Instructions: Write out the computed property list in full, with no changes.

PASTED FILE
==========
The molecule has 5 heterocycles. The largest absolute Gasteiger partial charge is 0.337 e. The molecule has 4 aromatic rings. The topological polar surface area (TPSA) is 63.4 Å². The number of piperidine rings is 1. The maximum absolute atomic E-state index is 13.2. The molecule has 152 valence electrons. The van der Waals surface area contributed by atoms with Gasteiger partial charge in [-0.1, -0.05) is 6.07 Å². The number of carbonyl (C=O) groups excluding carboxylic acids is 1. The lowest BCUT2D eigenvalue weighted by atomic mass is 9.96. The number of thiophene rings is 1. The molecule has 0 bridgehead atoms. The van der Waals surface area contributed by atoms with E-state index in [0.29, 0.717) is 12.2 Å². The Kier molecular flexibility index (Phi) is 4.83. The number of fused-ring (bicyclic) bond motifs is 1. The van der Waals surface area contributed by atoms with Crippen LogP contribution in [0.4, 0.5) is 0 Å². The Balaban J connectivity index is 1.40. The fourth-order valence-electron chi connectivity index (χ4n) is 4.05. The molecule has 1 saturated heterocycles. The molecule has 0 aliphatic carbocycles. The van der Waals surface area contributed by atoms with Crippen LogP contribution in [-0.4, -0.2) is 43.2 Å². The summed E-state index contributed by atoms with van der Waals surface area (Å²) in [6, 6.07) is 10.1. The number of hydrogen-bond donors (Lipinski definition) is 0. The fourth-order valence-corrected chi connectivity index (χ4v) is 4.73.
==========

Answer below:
The molecule has 5 heterocycles. The largest absolute Gasteiger partial charge is 0.337 e. The molecule has 4 aromatic rings. The topological polar surface area (TPSA) is 63.4 Å². The number of piperidine rings is 1. The maximum absolute atomic E-state index is 13.2. The molecule has 152 valence electrons. The van der Waals surface area contributed by atoms with Gasteiger partial charge in [-0.1, -0.05) is 6.07 Å². The number of carbonyl (C=O) groups excluding carboxylic acids is 1. The lowest BCUT2D eigenvalue weighted by atomic mass is 9.96. The number of thiophene rings is 1. The molecule has 0 bridgehead atoms. The van der Waals surface area contributed by atoms with E-state index in [0.29, 0.717) is 12.2 Å². The Kier molecular flexibility index (Phi) is 4.83. The number of fused-ring (bicyclic) bond motifs is 1. The van der Waals surface area contributed by atoms with Crippen LogP contribution in [0.4, 0.5) is 0 Å². The Balaban J connectivity index is 1.40. The fourth-order valence-electron chi connectivity index (χ4n) is 4.05. The molecule has 1 saturated heterocycles. The molecule has 0 aliphatic carbocycles. The van der Waals surface area contributed by atoms with Crippen LogP contribution in [-0.4, -0.2) is 43.2 Å². The summed E-state index contributed by atoms with van der Waals surface area (Å²) in [6, 6.07) is 10.1. The number of hydrogen-bond donors (Lipinski definition) is 0. The fourth-order valence-corrected chi connectivity index (χ4v) is 4.73.